wedding flowers

DIY Arrangement

Choosing the flowers.

Before I start with creating any arrangement, I begin by having a color scheme and basic design in mind.  Though it typically doesn't end up the way I plan, having something in mind gives you direction.  I have been trained to create the 'classic' look, which is what you typically see in the grocery store freezer.  But since designing on my own, in my home studio I have started experimenting with mixing the popular 'organic' look to create what I call the 'orgassic' look (LOL!)

When choosing flowers, keep in mind of the container you will be arranging in.  Do you have enough flowers? Or do you have too many?

For this arrangement I will be using the following flowers/greeenery: quicksand and earl grey roses, ranunculus, anemone, helleborus, lisianthis, stock, podocarpus, israeli ruscus, italian ruscus, seeded eucalyptus, cotton, twigs from my backyard and moss.

In your container of choice, cut a piece of oasis to size (the oasis should fit snug).  For this particular arrangement I have opted to include moss on top to cover a little bit of the oasis block.  Using a sharp knife or shears, cut the foliage at an angle and push into the oasis.  An inch of the stem should be in the oasis.  Don't be afraid to pull the stems out and try and few different angles.  Placement of the foliage is key to helping map where the flowers will go.

Once all the greenery is secured in the oasis, you can start placing the flowers in!

I typically start with determining where my focal point will be and with which flower (usually the largest bloom).  Once that has been established the other flowers should work in harmony with the focal flower.  

Things to keep in mind:

  • make sure you are cutting the stems at at angle.  This allows for better insertion into the oasis and better 'water drinking' for the flowers.
  • insert the stems at angle to create dept and dimension. Otherwise your arrangement will look 2D.
  • try to spread out the colors rather than clumping them together to create a well balanced and esthetically pleasing arrangement.
  • greenery can be removed or replaced if it is competing for space on the oasis block.

Here is a close up of my favorite flower the helleborus (hanging on the right)!! Oh what beauties.

Ta-da!  The 'Orgassic'!  Your arrangement is complete!  Now, take lots of pictures (from all angles), study them, compare them, and do it again! My design aesthetic has come a long way, and I would like to thank the florists on Instagram and Pinterest for sharing their work.  When I first started out designing on my own, I would spend many, many hours staring at a photo of an arrangement and try to piece the placement of each flower in my head.  To this day, I still don't have a 'recipe', but rather an understanding of shapes and colors.  I love what I do because every arrangement is different and designed with intention, even when the same flowers/greenery are used.  The floral industry is forever changing, and it's been so much fun learning, growing, and experimenting with the trends.  I would love to see how your 'orgassic' turned out! Please email me your photo! Or tag me on Instagram!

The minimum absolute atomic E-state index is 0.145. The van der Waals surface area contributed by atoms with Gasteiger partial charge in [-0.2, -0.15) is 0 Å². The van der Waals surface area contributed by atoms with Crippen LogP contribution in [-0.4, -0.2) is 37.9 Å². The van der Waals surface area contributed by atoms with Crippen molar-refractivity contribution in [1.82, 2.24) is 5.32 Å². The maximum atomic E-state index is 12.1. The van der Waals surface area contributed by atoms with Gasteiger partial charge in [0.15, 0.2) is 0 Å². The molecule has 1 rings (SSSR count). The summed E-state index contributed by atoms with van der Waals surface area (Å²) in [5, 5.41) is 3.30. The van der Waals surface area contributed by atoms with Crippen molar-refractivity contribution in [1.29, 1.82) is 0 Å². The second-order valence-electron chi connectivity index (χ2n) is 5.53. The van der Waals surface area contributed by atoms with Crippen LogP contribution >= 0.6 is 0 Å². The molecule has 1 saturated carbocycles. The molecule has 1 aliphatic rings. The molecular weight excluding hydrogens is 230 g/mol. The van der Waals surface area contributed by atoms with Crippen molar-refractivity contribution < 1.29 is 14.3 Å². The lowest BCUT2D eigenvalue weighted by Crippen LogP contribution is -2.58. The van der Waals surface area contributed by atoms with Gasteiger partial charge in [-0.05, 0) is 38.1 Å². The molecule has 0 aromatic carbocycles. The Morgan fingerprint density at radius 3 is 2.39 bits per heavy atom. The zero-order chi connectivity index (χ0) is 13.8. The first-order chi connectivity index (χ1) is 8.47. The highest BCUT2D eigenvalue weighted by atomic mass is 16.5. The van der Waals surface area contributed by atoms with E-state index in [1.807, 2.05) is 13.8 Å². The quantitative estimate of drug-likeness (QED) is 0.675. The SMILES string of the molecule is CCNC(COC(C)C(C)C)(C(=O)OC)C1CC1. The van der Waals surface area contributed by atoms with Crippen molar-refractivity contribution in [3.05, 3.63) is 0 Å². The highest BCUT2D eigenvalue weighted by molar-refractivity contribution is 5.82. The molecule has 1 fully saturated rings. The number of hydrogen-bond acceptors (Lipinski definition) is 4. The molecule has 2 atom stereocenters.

Photographer: Justine Milton

What to Expect at a Floral Appointment (Weddings)

Different florists will have different expectations from you at your appointment.  Most have a scripted list of questions they ask, but for me your first floral appointment is about connecting with each other.  Then ask yourself these questions: Do you and your florist click well together?  Do you feel comfortable telling him/her 'no'? Is he/she sincerely listening to your needs?  Are his/her suggestions similar to your vision? If you said 'yes' to all the questions, I think you've found your florist!

Here are some things you should have in mind before you meet your florist:

Color: You should have your an idea of what your main color will be - bridesmaids dress color(s) and tux color(s).  From here, your florist will be able to help chose complimentary colors for your wedding day. 

Theme: What kind of look are you going for on your wedding day?  Rustic? Glamorous? Disney Princess Themed? From here, your florist will be able to help chose the types of flowers and greenery that would best suit your look.

Budget: Have a list of must items (ie. 4 bouquets, 4 boutonnieres, and 10 center pieces) and ask your florist for a rough estimate.  Once you have determined an average base line of how much your 'musts' will cost, you can determine if you want to add those extra items. 


Psst.. Don't forget to ask your florist these questions.

Do you deliver and how much does it cost? Sometimes florists have a flat rate, but others will have different costs for delivery to different parts of the city.  Make sure you ask before hand so the cost is not unexpected!   

Do you help set up and take down and how much does it cost? If you have an elaborate wedding with multiple pieces that require special attention, it is worth having your florist come set up.  Ask your florist if they have items for rent - that way you won't have to worry about purchasing a one-time-use item, and you have the added benefit of having your florist take the rental items with them if they help with the take down.

Can you recommend some friends in the industry? Your florist is not just a florist, he/she is also your friend and can help set you up with make-up artists, photographers, bakers, rental suppliers, wedding planners (sometimes with a referral discount!).  They know the business, and they have connections ;) Go ahead, ask me who my picks are.